Step 3: Create customer profile.
If you had an imaginary friend as a kid, this exercise will be right up your alley. To best understand your ideal customers, create one.
Let’s use customer A to create a customer persona. Meet Ted. Ted just moved to Seattle with his wife Maria and two young children. They are excited to explore their new region and feel that camping is a great way to do it. They have both camped before, but always in old, yucky, college-era tents, and they want something better for their young family. This is a big investment for them, so they need to make sure the tent they get is quality and going to last. He and Maria ask friends and family for recommendations and then scour the (almost entire) Internet for reviews and ratings. Since they will likely order online, a mega-awesome website with loads of photos, details, reviews, and online assistance chat is essential.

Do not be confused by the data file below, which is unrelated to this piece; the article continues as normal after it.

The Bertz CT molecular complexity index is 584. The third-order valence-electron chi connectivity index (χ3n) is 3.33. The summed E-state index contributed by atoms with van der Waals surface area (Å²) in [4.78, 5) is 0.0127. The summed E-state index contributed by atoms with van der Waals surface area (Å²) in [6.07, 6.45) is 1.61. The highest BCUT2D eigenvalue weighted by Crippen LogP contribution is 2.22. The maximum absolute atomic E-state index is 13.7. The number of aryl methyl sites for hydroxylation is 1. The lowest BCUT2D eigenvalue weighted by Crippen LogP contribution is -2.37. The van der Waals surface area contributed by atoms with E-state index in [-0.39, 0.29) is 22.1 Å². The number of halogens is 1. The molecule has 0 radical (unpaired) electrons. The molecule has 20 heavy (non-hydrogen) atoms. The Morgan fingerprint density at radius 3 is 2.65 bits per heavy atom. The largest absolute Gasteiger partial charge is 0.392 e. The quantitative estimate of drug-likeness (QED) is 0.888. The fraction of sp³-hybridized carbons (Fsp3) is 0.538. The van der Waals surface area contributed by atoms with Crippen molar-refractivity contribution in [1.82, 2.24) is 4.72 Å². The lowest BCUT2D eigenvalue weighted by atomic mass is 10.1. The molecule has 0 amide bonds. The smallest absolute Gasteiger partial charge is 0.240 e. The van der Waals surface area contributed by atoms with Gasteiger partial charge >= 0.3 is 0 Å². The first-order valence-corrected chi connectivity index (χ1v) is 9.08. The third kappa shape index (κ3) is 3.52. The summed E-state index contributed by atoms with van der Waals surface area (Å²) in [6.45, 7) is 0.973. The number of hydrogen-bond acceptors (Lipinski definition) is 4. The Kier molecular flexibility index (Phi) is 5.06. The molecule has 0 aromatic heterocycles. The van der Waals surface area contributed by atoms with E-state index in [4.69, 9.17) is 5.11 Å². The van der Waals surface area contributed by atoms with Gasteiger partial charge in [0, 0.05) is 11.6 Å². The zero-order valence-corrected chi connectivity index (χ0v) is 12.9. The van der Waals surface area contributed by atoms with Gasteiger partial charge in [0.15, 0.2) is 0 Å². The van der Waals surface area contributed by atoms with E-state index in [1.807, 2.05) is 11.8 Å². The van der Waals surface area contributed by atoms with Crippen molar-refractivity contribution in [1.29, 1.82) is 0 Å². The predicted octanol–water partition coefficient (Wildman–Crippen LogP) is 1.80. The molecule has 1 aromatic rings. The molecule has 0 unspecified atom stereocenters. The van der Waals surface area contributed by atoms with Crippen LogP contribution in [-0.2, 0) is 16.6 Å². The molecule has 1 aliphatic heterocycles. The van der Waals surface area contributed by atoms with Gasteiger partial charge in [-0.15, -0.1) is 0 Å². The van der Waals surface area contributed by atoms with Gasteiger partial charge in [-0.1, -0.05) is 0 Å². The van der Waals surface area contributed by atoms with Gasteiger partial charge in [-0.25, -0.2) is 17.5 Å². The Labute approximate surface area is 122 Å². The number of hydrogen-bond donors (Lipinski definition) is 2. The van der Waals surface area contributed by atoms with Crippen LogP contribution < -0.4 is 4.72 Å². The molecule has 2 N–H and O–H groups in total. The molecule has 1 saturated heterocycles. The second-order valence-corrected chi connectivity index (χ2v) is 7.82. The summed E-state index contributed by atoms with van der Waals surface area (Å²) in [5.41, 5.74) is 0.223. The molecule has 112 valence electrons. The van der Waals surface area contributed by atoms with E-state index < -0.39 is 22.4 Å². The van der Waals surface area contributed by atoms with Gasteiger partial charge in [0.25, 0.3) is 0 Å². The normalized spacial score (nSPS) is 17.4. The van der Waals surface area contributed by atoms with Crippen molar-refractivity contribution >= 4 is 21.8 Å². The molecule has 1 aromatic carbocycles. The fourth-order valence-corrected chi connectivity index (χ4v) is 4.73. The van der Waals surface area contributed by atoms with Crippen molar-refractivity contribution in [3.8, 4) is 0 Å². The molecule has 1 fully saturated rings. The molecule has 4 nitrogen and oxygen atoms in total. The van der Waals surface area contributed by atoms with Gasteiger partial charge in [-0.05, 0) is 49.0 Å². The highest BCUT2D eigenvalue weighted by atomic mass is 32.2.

If you really want to get to know Ted like a bro, include details like his favorite websites, books, movies, music, food, beverage, restaurant, grocery store, place for clothes, brands, vacation spot, ways to relax. You can also fill it out with info about his siblings, BFFs, worries, dreams, and top values.
Now, draw a photo of Ted and post on your wall. (It may feel creepy, but it’s not. Seriously.) If you draw like your two-year-old nephew, find a stock photo or photo in a magazine. Creating a visual of this ideal customer profile is very important.
Onward and upward
Now that you know Ted, you can more easily speak to him (and other prospects and customers like him) using a messaging platform that resonates with him through media outlets he prefers. You can also see where Ted is on the customer lifecycle continuum in our related article.